Raging against the patriarchy by writing about their experiences of being women in what used to feel like a doomed music scene, Brooklyn-based pop punks THICK have forged their own path on their latest album, Happy Now. Filled with thrashy instrumentals and anthemic crowd-pleasers, the band – formed in 2014 and comprised of Nikki Sisti (guitar/vocals), Kate Black (bass/vocals) and Shari Page (drums/vocals) – embrace and further their potential throughout their most recent effort.
Upbeat guitars and energetic vocals characterise this concise yet assertive album, which tackles lighter topics compared to their previous record, 5 Years Behind (2020). The first single from the release, ‘Loser’, is a standout. The trio’s vocals are the defining feature of the song, particularly the fade between the solo yelling verses and the group harmonies in the chorus. Their trademark agro-punk overlaid with emotional honesty is blatant here. The single reclaims the term loser: “In music, it’s so easy to feel like a loser and a f*ck up”, comments drummer and vocalist Page. “We want people to know that it’s okay to mess up and that everyone’s a loser sometimes. It’s really the best way to live”. Page’s sentiment is embodied by the track’s lyrical wit: “I love when people tell me I should quit.”
Hints of the band’s early influences have always lent themselves to their releases. The vibrant introduction to ‘Her Chapstick’ wouldn’t feel out of place on a blink-182 record, while several other tracks feel riot grrrl-infused, especially the Le Tigre-esque ‘I Wish 2016 Never Happened’ and the Sleater-Kinney inspired ‘Your Garden’. The latter is a fast-paced song and the crux of the album, compounding the best of the swirling vocal rounds and roaring guitars that the remaining body of the tracks are dominated by.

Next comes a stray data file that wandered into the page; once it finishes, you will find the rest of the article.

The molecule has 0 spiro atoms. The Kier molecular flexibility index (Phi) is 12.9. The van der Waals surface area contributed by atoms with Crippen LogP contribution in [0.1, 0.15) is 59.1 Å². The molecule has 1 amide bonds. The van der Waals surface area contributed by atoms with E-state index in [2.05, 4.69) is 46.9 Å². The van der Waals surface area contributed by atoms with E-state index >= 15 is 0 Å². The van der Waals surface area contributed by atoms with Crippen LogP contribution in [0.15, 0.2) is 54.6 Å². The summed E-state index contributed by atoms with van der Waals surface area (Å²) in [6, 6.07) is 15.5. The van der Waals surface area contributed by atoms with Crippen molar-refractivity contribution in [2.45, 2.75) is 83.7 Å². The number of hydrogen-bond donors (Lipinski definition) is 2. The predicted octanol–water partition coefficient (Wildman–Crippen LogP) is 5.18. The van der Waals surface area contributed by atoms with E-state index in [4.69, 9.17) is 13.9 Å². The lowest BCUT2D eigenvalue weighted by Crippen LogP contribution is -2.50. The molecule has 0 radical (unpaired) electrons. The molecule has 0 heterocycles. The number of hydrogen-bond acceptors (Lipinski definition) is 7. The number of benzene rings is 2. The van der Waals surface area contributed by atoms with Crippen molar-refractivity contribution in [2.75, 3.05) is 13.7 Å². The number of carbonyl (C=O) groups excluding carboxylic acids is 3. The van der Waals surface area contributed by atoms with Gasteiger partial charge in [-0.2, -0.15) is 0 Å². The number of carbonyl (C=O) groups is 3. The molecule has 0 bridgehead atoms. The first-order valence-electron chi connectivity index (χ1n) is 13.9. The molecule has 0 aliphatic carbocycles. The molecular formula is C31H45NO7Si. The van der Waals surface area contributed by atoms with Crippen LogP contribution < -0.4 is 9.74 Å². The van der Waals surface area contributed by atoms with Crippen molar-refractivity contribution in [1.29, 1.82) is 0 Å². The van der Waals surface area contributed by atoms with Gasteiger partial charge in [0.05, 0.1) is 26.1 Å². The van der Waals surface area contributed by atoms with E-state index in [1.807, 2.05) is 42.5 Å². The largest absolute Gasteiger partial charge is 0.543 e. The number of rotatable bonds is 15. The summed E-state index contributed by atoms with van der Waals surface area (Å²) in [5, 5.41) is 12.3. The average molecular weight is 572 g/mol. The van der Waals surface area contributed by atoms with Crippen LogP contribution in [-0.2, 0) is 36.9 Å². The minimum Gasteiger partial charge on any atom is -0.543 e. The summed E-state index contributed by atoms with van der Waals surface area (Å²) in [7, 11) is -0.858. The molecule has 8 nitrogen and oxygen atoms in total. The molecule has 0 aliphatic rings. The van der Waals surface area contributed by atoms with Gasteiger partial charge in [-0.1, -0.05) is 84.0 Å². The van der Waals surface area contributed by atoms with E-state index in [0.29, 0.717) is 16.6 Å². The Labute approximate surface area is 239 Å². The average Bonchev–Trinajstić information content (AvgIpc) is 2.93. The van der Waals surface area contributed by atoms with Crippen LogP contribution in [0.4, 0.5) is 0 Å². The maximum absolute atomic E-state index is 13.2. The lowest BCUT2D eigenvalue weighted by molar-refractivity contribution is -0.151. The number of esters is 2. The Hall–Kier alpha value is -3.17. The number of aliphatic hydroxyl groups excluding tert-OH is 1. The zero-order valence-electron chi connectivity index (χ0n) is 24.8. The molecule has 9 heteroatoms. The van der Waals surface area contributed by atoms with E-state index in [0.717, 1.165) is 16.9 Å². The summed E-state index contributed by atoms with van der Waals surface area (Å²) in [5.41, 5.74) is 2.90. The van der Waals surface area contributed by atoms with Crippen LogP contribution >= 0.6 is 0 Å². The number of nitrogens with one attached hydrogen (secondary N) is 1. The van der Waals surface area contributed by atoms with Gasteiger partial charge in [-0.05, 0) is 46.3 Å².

‘Happiness’ is the perfect opener. The track is rapid in pace, complete with punk rant choruses and melodic collective verses. ‘Tell Myself’ expresses the group’s musical muscle in a slightly more stripped back way. End track, ‘Something Went Wrong’ is another highlight. Its well-paced bass riff is a moment of shine, which shows THICK are as strong instrumentally as they are lyrically. This finale is buoyant, leaving listeners on an upbeat note.
Ultimately, THICK’s sophomore effort is packed with moments of promise. It expresses viable growth from their debut, feeling less like a laundry list of things they’re exasperated at and more like a cohesive story, all without abandoning the perfect blend of guitar solos and layered vocals the group are celebrated for.
Photo Credit: Jessica Gurewitz